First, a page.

The controversial Bushehr nuclear power plant in southern Iran has been an on-again, off-again project for years as Russia, the plant's builder, has dragged its feet in an effort to allay international concerns over Iran's alleged nuclear-weapons drive.
But on Friday, Russia's state nuclear agency, Rosatom, announced that in one week's time it will load nuclear fuel into Bushehr's Russian-made reactor, which is the first step to making it fully operational.
"The fuel will be charged in the reactor on 21 August. From this moment, Bushehr will be considered a nuclear installation," said Rosatom spokesman Sergei Novikov, in a terse announcement. "This will be an irreversible step."
Why the change of tune?
Experts say the decision probably represents a compromise in a long-running dispute among Russian policymakers over what to do about Iran. And, despite appearances, the decision to finish Bushehr probably reflects a defeat for hard-liners who favor stronger military and political ties with Tehran.
In June, Russia moved briskly toward the US position by backing a fourth round of United Nations sanctions against Iran over its failure to stop enriching uranium – a key step toward attaining nuclear weapons capability. The measures include financial controls and a tough arms embargo.
Nuclear plant, but no missiles
Russia's acceptance of the new sanctions compels it to shelve a lucrative contract to provide advanced S-300 air defense systems, roughly comparable to the US Patriot missile, under an $800-million contract that was signed between Moscow and Tehran in 2005, but repeatedly delayed by the Kremlin for apparently diplomatic reasons.
"The S-300 was the subject of a fierce struggle inside the corridors of Russian power, and a lot of people in our military-industrial complex warned that failure to deliver the weapons as agreed would ruin our competitive position in the world's arms market," says Sergei Strokan, a foreign policy columnist with the Moscow daily Kommersant newspaper.
Igor Korotchenko, a Russian analyst connected to the arms industry, argued that Russia could lose up to $13 billion in future weapons sales to Iran by canceling the S-300 deal.
However, after some delay, Prime Minister Vladimir Putin acknowledged that the S-300 was covered by the new UN sanctions regime.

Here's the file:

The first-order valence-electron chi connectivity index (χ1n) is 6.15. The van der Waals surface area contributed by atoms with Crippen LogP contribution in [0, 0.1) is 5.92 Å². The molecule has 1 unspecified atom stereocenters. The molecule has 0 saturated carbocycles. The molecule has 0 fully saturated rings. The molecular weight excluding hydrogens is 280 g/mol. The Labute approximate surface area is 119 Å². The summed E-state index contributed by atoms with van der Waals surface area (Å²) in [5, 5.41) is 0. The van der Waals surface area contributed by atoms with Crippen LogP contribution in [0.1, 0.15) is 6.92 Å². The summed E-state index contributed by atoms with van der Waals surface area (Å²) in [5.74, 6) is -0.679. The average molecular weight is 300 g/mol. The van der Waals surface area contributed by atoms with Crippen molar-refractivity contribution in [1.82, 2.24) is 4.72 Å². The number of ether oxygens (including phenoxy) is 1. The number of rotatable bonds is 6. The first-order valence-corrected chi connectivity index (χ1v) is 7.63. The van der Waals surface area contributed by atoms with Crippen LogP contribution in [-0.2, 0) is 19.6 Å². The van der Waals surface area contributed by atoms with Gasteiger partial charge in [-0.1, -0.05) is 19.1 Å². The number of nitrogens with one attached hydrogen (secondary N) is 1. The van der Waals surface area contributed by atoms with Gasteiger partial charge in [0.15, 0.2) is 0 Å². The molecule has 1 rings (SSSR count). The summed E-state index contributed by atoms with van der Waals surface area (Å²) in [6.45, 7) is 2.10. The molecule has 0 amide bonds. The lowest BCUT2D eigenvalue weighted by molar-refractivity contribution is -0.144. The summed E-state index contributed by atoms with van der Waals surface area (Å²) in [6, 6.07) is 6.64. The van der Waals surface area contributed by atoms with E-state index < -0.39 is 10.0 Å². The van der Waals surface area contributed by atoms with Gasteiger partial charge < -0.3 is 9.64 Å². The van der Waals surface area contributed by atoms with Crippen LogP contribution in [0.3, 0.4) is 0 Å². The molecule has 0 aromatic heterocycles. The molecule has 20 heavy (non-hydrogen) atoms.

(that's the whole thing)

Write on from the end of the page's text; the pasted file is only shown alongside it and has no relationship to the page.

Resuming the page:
"Those who favor a 'reset' of relations with the US have won, at least for now, but they had to give something to the other guys," says Mr. Strokan. "So, the answer is to go ahead and complete Bushehr. It's a civilian nuclear power plant, which will be under tight supervision of the International Atomic Energy Agency, and doesn't pose any proliferation risk. It also may be a small way to try and save our relations with Iran, which have been nearly destroyed by Russia's decision to back the new sanctions declaration," he says.
An angry Iran
Iran reacted furiously to Moscow's abandonment of its long-held opposition to tougher sanctions.
In a July speech, Iranian President Mahmoud Ahmadinejad complained that Moscow was now reading from "a US-authored script," and suggested that Kremlin leaders were "liars and cowards" for deserting Iran.
Belarussian officials denied the report.
The construction of the nuclear plant at Bushehr was begun in 1975 by several German companies. They withdrew following a US embargo on high-technology supplies to Iran after the 1979 Islamic Revolution and Tehran's subsequent siege of the US Embassy. In 1998, Rosatom signed a $1 billion contract to build a 1,000-MW Russian-designed light-water reactor, which has been compared to installing a Russian engine into a German car.
"It's been obvious since the Russian delegation at the UN insisted in June that no sanctions regime would include Bushehr, that the plant was going to get completed soon," says Yevgeny Satanovsky, president of the independent Institute of Middle East Studies in Moscow. "It's not the main problem, anyway. The main threat to Israel and regional peace doesn't come from Bushehr, it comes from the Iranian regime."